On longer voyages quality food is an important element in maintaining morale for the entire crew. This was discovered over the last four years as China sent 13 Task Forces (3-4 ships each) over 4,000 kilometers to Somalia for anti-piracy duty. These ships were away for six months or more and the navy was forced to innovate to keep the food appealing. The solution turned out to be more Western style food. This worked mainly because most of the sailors were young and keen to try Western food. This stuff is still relatively expensive (but very popular) in China, if only because a lot of it relies a lot on meat (burgers and chicken). Chinese officers had studied food service in Western navies and noted that the Western navies were able to use more equipment and automation as well as pre-packaged items to greatly reduce the manpower (and fresh water) needed to prepare attractive and nutritious meals.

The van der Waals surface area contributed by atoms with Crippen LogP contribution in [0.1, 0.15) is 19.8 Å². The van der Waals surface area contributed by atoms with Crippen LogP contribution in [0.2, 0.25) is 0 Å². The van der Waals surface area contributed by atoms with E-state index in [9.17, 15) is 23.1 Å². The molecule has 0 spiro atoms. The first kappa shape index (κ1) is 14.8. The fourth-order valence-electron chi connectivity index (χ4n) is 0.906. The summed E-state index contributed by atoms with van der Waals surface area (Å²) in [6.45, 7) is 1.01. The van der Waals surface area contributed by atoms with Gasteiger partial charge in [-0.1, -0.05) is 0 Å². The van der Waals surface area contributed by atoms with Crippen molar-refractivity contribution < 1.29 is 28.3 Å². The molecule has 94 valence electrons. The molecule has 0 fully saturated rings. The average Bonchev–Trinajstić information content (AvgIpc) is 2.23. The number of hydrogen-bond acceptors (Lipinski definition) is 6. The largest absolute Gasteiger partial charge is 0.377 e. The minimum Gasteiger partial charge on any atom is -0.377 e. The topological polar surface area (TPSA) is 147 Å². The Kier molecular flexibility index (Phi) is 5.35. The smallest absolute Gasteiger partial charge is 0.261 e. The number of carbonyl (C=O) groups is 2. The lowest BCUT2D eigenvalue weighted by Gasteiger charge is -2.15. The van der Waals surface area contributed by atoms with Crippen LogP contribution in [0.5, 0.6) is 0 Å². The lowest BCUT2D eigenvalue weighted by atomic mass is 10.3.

All this was seen on the new Chinese aircraft carrier Liaoning, which has a crew of 2,500 and is expected to go on training cruises lasting a week or more. Operating a carrier, especially one conducting a lot of takeoffs and landings, is very stressful for the crew. So burgers, fried chicken, and reheated frozen Chinese dishes are served. This is expensive but it maintains morale and the ability to keep the busy schedule going. The Chinese Army has also been forced to use pre-packaged foods (like Western MREs) for combat operations where time consuming food preparation was not practical. Of course the Chinese have long (for thousands of years) used rice balls for emergency rations. The new prosperity in China has led to entrepreneurs developing traditional Chinese dishes in storable form. This has provided the armed forces with a constant supply of new ideas on how to keep the troops supplied with satisfactory food while on the move.